Are you noticing an emerging trend in manufacturing? After years of hype about Industry 4.0 and digital manufacturing, companies with industrial facilities are beginning to install Internet-connected sensors organized in networks of connected devices, also known as the Industrial Internet of Things (IIoT), in growing numbers.
Industrial IoT Is Not a Fad
According to a recent report published by Verizon, the number of IoT connections in the manufacturing sector rose 204% from 2013 to 2014. These connect data from industrial machines to services that provide alerts and instructions on consoles in control rooms to reduce plant downtime. The same Verizon study provides many examples of IIoT benefits in other industries as well: companies that move merchandise are reducing fuel consumption using data captured, transmitted and analyzed in near real time. Connected “smart” streetlights require less planned maintenance when their sensors send an alert for needed repairs. Other examples include smart meters in homes, which reduce the cost of operations for utilities. An analysis from the World Economic Forum describes other near-term advantages of globally introducing IIoT such as operational cost reduction, increasing worker efficiency and data monetization. These are only the tip of the iceberg of benefits.
Many predict that as a result of IIoT adoption, the global industrial landscape is shifting towards a more resource efficient, sustainable production economy. Part of the equation includes combining IIoT with other technologies. Companies that deploy IIoT must also build and maintain advanced systems to manage and mine Big Data.
To act upon and even predict factory-related events in the future, companies need to mine Big Data and continually detect patterns in large-scale data sets with Deep Learning technologies. Combined with vast processing power “for hire” in the cloud, these technologies are putting cost-saving processes like predictive maintenance and dynamic fault correction within reach of many more companies. With predictive technologies, managers can optimize responses better and adapt their organizations more quickly to address incidents. A study from General Electric in collaboration with Accenture highlights that for this reason, two managers out of three are already planning to implement Big Data Mining as a follow up to IIoT implementation.
Data and Objects Also Need Human Interfaces
Having post-processing analytics and predictive technologies is valuable to those who are in control centers, but what happens when a technician is dispatched to the field or in the factory to service a connected machine? Augmented Reality provides the human workforce with an interface between the data from these sensors and the real world.
The real time visualization (or “consumption”) of sensor data is an important component of the larger equation. Sensor tracking protocols are not new. In fact, SCADA can be traced back to the ‘70s but when combined with Augmented Reality, new options are available. As industrial equipment becomes more and more complex, workers constantly face long procedures that often involve monitoring and decision-making. When assisted by Augmented Reality during this process, the worker with the contextual guidance as well as all the up-to-date information required for successful decision-making can perform tasks more quickly and with lower errors.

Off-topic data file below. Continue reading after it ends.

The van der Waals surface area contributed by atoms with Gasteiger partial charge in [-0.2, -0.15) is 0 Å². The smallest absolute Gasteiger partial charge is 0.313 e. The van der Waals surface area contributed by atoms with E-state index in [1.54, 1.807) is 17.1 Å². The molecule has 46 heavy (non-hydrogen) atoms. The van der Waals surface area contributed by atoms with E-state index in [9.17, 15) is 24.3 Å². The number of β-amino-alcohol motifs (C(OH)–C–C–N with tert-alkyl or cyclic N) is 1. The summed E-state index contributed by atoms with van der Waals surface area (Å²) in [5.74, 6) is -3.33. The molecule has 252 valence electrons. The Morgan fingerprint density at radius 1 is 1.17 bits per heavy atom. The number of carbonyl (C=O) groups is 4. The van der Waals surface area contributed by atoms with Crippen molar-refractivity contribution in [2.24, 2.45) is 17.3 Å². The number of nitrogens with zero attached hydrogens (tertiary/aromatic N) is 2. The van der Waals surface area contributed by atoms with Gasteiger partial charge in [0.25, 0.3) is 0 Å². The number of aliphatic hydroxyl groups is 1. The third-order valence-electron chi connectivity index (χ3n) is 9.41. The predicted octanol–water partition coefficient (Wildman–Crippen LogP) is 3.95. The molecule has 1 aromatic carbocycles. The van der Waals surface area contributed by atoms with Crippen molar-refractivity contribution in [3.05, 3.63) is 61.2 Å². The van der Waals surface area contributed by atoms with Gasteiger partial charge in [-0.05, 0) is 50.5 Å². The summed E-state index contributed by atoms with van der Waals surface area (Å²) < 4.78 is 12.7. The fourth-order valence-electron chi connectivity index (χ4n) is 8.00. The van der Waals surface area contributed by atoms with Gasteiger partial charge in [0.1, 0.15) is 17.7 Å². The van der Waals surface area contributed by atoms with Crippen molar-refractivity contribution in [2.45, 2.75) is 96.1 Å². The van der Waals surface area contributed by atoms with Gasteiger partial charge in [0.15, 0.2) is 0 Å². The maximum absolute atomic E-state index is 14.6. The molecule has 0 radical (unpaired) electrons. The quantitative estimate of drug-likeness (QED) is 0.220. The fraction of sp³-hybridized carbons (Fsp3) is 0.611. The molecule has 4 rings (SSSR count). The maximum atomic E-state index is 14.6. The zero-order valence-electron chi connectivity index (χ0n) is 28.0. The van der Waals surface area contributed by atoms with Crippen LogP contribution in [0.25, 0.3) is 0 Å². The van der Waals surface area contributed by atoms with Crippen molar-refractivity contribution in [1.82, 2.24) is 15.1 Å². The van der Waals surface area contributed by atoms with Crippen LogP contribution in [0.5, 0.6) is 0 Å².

How It Works
Let’s examine a compelling use case for AR and IIoT: maintenance of Internet-connected machines. A worker servicing a machine facing a fault needs to access the real time data readings of the internal variables of all the machine components in order to diagnose the problem and choose the right procedure to apply. In current scenarios the worker needs to phone the central control room in order to access the data or, in some cases, retrieve the data readings from a nearby terminal, then return to the machine. With an AR-enabled device, the worker can simply point the device at the machine, visualize the real time internal readings overlaid on top of the respective components, and decide the best procedure (as shown in the ARise event presentation about data integration). The same device can then provide guidance for the procedure, informing the worker with the contextual data needed at every step.
Another use case that can benefit from the combination of AR and IoT is job documentation. Through the interaction with real time sensor data, workers can document the status of machines during each step, feeding data directly into ERP systems, without having to fill out long paper-based forms as part of their service documentation. Procedures can be documented with greater precision, eliminating the possibility for human error during data gathering.
Big Data and Augmented Reality
When deploying IoT in industrial contexts, entrepreneurs should take into account the two faces of the value of the data produced by this technology. The offline processing capabilities of Big Data Mining algorithms provide a powerful prediction and analysis tool. In parallel, implementing Augmented Reality allows those who are in the field to reap the benefits of having real time onsite contextual data.
Some AREA members are already able to demonstrate the potential of combining sensors, Big Data and Augmented Reality. Have you heard of projects that tap IIoT in new and interesting ways with Augmented Reality? Share with us in the comments of this post.